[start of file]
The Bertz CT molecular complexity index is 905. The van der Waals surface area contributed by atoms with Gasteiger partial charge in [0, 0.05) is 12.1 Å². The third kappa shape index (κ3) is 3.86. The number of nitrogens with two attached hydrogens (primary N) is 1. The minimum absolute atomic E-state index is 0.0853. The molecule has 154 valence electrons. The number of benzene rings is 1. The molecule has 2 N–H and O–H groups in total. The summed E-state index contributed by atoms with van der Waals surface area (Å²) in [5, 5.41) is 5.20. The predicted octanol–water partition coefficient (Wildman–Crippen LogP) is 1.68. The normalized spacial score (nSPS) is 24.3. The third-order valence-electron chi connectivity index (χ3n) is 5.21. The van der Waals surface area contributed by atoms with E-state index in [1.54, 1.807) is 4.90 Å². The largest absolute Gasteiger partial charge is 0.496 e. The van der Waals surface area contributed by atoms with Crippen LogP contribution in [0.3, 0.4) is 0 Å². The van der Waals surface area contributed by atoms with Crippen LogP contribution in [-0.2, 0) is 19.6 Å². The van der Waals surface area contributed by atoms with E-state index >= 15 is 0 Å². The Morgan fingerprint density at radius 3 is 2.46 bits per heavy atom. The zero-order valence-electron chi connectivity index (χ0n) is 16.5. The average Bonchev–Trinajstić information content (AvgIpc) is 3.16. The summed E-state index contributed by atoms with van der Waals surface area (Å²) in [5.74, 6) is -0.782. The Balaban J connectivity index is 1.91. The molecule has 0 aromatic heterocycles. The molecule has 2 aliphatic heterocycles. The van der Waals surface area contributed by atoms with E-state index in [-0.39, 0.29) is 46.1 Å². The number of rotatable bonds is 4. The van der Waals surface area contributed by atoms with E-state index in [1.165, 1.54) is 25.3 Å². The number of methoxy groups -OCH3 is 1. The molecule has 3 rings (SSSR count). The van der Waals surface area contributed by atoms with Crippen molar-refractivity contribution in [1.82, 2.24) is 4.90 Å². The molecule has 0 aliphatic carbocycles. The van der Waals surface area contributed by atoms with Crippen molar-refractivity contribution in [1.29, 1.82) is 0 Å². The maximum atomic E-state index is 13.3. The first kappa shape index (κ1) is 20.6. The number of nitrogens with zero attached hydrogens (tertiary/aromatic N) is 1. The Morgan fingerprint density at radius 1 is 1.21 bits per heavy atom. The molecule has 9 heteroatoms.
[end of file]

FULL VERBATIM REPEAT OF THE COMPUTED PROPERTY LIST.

The Bertz CT molecular complexity index is 905. The van der Waals surface area contributed by atoms with Gasteiger partial charge in [0, 0.05) is 12.1 Å². The third kappa shape index (κ3) is 3.86. The number of nitrogens with two attached hydrogens (primary N) is 1. The minimum absolute atomic E-state index is 0.0853. The molecule has 154 valence electrons. The number of benzene rings is 1. The molecule has 2 N–H and O–H groups in total. The summed E-state index contributed by atoms with van der Waals surface area (Å²) in [5, 5.41) is 5.20. The predicted octanol–water partition coefficient (Wildman–Crippen LogP) is 1.68. The normalized spacial score (nSPS) is 24.3. The third-order valence-electron chi connectivity index (χ3n) is 5.21. The van der Waals surface area contributed by atoms with E-state index in [1.54, 1.807) is 4.90 Å². The largest absolute Gasteiger partial charge is 0.496 e. The van der Waals surface area contributed by atoms with Crippen LogP contribution in [0.3, 0.4) is 0 Å². The van der Waals surface area contributed by atoms with Crippen LogP contribution in [-0.2, 0) is 19.6 Å². The van der Waals surface area contributed by atoms with E-state index >= 15 is 0 Å². The Morgan fingerprint density at radius 3 is 2.46 bits per heavy atom. The zero-order valence-electron chi connectivity index (χ0n) is 16.5. The average Bonchev–Trinajstić information content (AvgIpc) is 3.16. The summed E-state index contributed by atoms with van der Waals surface area (Å²) in [5.74, 6) is -0.782. The Balaban J connectivity index is 1.91. The molecule has 0 aromatic heterocycles. The molecule has 2 aliphatic heterocycles. The van der Waals surface area contributed by atoms with E-state index in [-0.39, 0.29) is 46.1 Å². The number of rotatable bonds is 4. The van der Waals surface area contributed by atoms with E-state index in [1.165, 1.54) is 25.3 Å². The number of methoxy groups -OCH3 is 1. The molecule has 3 rings (SSSR count). The van der Waals surface area contributed by atoms with Crippen molar-refractivity contribution in [1.82, 2.24) is 4.90 Å². The molecule has 0 aliphatic carbocycles. The van der Waals surface area contributed by atoms with Crippen molar-refractivity contribution in [1.29, 1.82) is 0 Å². The maximum atomic E-state index is 13.3. The first kappa shape index (κ1) is 20.6. The number of nitrogens with zero attached hydrogens (tertiary/aromatic N) is 1. The Morgan fingerprint density at radius 1 is 1.21 bits per heavy atom. The molecule has 9 heteroatoms.